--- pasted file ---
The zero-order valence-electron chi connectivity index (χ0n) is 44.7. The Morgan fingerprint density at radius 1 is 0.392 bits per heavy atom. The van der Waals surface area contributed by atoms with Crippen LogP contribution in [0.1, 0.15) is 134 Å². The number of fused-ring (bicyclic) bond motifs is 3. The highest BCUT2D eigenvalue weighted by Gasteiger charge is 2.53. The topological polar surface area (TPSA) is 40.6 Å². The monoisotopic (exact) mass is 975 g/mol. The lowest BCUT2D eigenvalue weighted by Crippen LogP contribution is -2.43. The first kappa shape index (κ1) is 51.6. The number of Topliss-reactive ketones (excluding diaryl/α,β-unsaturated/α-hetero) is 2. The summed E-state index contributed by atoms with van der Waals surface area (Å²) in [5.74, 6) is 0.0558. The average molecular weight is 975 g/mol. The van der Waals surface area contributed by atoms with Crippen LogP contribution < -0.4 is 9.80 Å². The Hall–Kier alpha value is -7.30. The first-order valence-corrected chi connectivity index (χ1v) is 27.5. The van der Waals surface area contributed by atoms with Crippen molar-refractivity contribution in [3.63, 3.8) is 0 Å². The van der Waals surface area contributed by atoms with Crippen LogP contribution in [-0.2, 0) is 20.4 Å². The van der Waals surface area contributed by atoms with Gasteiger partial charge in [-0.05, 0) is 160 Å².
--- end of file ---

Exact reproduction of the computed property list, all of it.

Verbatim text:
The zero-order valence-electron chi connectivity index (χ0n) is 44.7. The Morgan fingerprint density at radius 1 is 0.392 bits per heavy atom. The van der Waals surface area contributed by atoms with Crippen LogP contribution in [0.1, 0.15) is 134 Å². The number of fused-ring (bicyclic) bond motifs is 3. The highest BCUT2D eigenvalue weighted by Gasteiger charge is 2.53. The topological polar surface area (TPSA) is 40.6 Å². The monoisotopic (exact) mass is 975 g/mol. The lowest BCUT2D eigenvalue weighted by Crippen LogP contribution is -2.43. The first kappa shape index (κ1) is 51.6. The number of Topliss-reactive ketones (excluding diaryl/α,β-unsaturated/α-hetero) is 2. The summed E-state index contributed by atoms with van der Waals surface area (Å²) in [5.74, 6) is 0.0558. The average molecular weight is 975 g/mol. The van der Waals surface area contributed by atoms with Crippen LogP contribution < -0.4 is 9.80 Å². The Hall–Kier alpha value is -7.30. The first-order valence-corrected chi connectivity index (χ1v) is 27.5. The van der Waals surface area contributed by atoms with Crippen molar-refractivity contribution in [3.63, 3.8) is 0 Å². The van der Waals surface area contributed by atoms with Crippen LogP contribution in [-0.2, 0) is 20.4 Å². The van der Waals surface area contributed by atoms with Gasteiger partial charge in [-0.05, 0) is 160 Å².